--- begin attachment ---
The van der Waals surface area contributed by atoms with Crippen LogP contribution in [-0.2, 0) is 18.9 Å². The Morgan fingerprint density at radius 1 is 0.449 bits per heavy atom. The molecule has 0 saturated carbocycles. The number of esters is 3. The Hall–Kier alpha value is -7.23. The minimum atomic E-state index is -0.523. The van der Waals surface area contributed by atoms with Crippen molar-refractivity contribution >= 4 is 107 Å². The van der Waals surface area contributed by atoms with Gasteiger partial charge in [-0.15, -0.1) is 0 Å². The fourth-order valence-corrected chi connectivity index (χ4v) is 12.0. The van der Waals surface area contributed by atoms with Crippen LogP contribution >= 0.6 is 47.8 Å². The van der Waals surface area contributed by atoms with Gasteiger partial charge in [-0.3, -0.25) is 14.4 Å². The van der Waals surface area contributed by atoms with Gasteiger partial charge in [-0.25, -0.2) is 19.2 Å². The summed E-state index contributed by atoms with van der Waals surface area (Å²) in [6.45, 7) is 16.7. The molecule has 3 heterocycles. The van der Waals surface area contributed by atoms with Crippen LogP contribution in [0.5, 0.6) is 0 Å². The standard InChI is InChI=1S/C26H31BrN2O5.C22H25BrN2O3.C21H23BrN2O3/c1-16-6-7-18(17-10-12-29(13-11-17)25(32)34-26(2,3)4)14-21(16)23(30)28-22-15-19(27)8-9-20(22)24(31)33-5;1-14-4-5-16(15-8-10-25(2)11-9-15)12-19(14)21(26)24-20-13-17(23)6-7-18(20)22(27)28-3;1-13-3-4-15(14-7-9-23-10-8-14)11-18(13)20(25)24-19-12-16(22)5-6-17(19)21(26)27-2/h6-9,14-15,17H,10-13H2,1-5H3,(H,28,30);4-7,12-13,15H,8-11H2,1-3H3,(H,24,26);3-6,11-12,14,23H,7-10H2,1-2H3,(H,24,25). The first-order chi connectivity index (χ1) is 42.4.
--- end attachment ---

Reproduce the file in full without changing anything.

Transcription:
The van der Waals surface area contributed by atoms with Crippen LogP contribution in [-0.2, 0) is 18.9 Å². The Morgan fingerprint density at radius 1 is 0.449 bits per heavy atom. The molecule has 0 saturated carbocycles. The number of esters is 3. The Hall–Kier alpha value is -7.23. The minimum atomic E-state index is -0.523. The van der Waals surface area contributed by atoms with Crippen molar-refractivity contribution >= 4 is 107 Å². The van der Waals surface area contributed by atoms with Gasteiger partial charge in [-0.15, -0.1) is 0 Å². The fourth-order valence-corrected chi connectivity index (χ4v) is 12.0. The van der Waals surface area contributed by atoms with Crippen LogP contribution >= 0.6 is 47.8 Å². The van der Waals surface area contributed by atoms with Gasteiger partial charge in [-0.3, -0.25) is 14.4 Å². The van der Waals surface area contributed by atoms with Gasteiger partial charge in [-0.25, -0.2) is 19.2 Å². The summed E-state index contributed by atoms with van der Waals surface area (Å²) in [6.45, 7) is 16.7. The molecule has 3 heterocycles. The van der Waals surface area contributed by atoms with Crippen LogP contribution in [0.5, 0.6) is 0 Å². The standard InChI is InChI=1S/C26H31BrN2O5.C22H25BrN2O3.C21H23BrN2O3/c1-16-6-7-18(17-10-12-29(13-11-17)25(32)34-26(2,3)4)14-21(16)23(30)28-22-15-19(27)8-9-20(22)24(31)33-5;1-14-4-5-16(15-8-10-25(2)11-9-15)12-19(14)21(26)24-20-13-17(23)6-7-18(20)22(27)28-3;1-13-3-4-15(14-7-9-23-10-8-14)11-18(13)20(25)24-19-12-16(22)5-6-17(19)21(26)27-2/h6-9,14-15,17H,10-13H2,1-5H3,(H,28,30);4-7,12-13,15H,8-11H2,1-3H3,(H,24,26);3-6,11-12,14,23H,7-10H2,1-2H3,(H,24,25). The first-order chi connectivity index (χ1) is 42.4.